mykeystrokes.com

"Do or Do not. There is no try."

“Yes, It’s The Guns”: Charleston Is More Proof America Needs To Fix Its Shameful Gun Laws

Hillary Clinton is right. As she told Nevada political journalist Jon Ralston last night in response to his question about taking action after Charleston, “Let’s just cut to the chase. It’s guns.”

Damn right, it’s the guns. In Newtown and Oak Creek and Aurora and Charleston and Columbine. In churches and schools and movie theaters and hospitals and police stations. In homes where one-year-old Braylon Robinson was accidentally shot to death by a 3 year old. In a nation where 300 million guns result in a mass shooting every two weeks.

And in an historically black church in Charleston, South Carolina, called Mother Emanuel, where worshipers took a diffident stranger into their midst in Jesus’ name to pray with them. And he killed them for their kindness and the color of their skin.

Other countries have virulent racists and the mentally unbalanced. We’re the only developed country with unfettered access to deadly weapons and an unwillingness to do anything about it nationally. Australia enacted strict gun laws after the 1996 Port Arthur massacre. Both gun homicides and gun suicides declined sharply, and they haven’t had a mass shooting since.

After Aurora, Colorado was one of the few states to pass gun safety laws. Colorado State Rep. Rhonda Fields, whose own son, Javad Marshall Fields, was shot to death in 2005, sponsored the background checks bill. Anyone who doubts the racism of gun nuts didn’t see her email or the #copolitics Twitter feed during those votes. The barrage of vileness directed at the Colorado women legislators who sponsored the bills, including explicit threats of sexual and physical violence, are something I’ll never forget or forgive.

Victim families from three different massacres – Columbine, Aurora and Newtown – helped get Colorado’s gun laws passed. Arapahoe County Coroner Mike Doberson, whose office received victims from two of them, concluded simply, “Please pass these bills. I’m tired of taking bullets out of kids.”

Three state legislators lost their seats over Colorado’s attempt at sanity – two by recall, one by resignation. And every year, Colorado Republicans have attempted to overturn the laws.

Jane Dougherty is a bridal alterations consultant in Littleton, Colorado. Her older sister Mary Sherlach was murdered at Sandy Hook, after running at the gunman to protect the children. So for the two springs since, as the days of March and April warm to the weddings of June, Jane has returned to the legislature to fight for the laws she helped pass in Mary’s name. She calls it “guns and brides season.”

As the president has pointed out, it is shameful that federal legislators lack the courage to do the same. How are former Sens. Mark Begich, D-Alaska, and Mark Pryor, D-Ark., feeling about voting against gun reform measures these days? Pryor voted against background checks in a vain hope of saving his seat. The NRA spent $1.3 million in ads against him anyway. Sen. Mary Landrieu, D-La., lost too, but at least one of her parting gifts was voting the right way. Republicans are utterly worthless on the issue.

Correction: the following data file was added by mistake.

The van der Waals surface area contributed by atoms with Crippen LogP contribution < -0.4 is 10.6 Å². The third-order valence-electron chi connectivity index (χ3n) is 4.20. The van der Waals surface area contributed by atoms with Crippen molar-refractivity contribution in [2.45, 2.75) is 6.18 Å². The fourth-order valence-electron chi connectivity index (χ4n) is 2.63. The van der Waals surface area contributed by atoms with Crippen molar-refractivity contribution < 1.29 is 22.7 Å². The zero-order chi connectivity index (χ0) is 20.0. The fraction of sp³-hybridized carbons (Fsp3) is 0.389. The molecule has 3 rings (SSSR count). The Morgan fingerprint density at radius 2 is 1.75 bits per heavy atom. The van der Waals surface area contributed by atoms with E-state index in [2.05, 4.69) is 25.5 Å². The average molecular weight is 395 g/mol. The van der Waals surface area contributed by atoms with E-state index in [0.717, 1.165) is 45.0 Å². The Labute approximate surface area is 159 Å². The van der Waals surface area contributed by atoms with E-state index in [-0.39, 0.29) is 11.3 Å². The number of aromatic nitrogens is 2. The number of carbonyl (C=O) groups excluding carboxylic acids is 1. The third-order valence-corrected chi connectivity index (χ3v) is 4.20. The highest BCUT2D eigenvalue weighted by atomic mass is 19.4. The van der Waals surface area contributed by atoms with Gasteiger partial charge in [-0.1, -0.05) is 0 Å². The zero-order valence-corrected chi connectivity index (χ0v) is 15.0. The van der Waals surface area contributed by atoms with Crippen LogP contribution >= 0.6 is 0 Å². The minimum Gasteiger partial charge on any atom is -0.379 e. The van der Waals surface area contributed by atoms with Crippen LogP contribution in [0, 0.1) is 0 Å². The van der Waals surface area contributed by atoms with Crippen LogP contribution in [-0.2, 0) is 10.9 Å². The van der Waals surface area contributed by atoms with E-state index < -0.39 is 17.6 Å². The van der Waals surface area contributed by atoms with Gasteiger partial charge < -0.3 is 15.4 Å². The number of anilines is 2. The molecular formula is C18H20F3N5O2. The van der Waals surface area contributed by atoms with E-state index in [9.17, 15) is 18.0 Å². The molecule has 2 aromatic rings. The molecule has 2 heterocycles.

I’m all for love and peace and tears and atonement, anger and grief in equal measure. I’m also for passing some serious gun control laws and telling members of the NRA what they can go do with themselves. Dear public officials: There’s a side. Pick one. Because it’s the damn guns.

 

By: Laura K. Chapin, U. S. News and Wrold Report, June 19, 2015

June 21, 2015 Posted by | Emanuel AME Church, Gun Violence, Mass Shootings | , , , , , , , , | Leave a comment

“The Burden’s On Him”: More Signs Tom Cotton’s Not As Smart As He Thinks

In a debate with opponent Mark Pryor last night, Republican Senate candidate Tom Cotton, who’s very much the poster boy for the GOP future if the party refuses to moderate or diversify, showed again he’s not as smart as he thinks he is. ThinkProgress’ Alice Ollstein has the story:

Tom Cotton, the Republican candidate for Arkansas’ U.S. Senate seat, has repeatedly denounced the Affordable Care Act as a failure and vowed to help repeal it if elected. But in his second and final debate Tuesday night against Democratic incumbent Mark Pryor, he went further, claiming the high-risk insurance pools that many states ran before Obamacare’s passage were better for people with pre-existing conditions than the current exchanges.

“Many people were happy with their coverage under the high-risk pool, before it was eliminated,” Cotton said. “They should have been allowed to keep that choice.”

Pryor shot back, saying his personal experience proved otherwise. “I am a cancer survivor,” he said. “I have been in the high-risk pool. I have lived there. It is no place for any Arkansan to be. If we go back to the high-risk pool, it’s like throwing sick people to the wolves.”

Many of the high risk pools Cotton praised were known for their sky-high costs, exclusion of many applicants, and strict limits on what care is covered. In Arkansas, out of pocket costs for patients in such pools could be as high as $20,000 and those with pre-existing conditions had an average 6 month waiting period for care.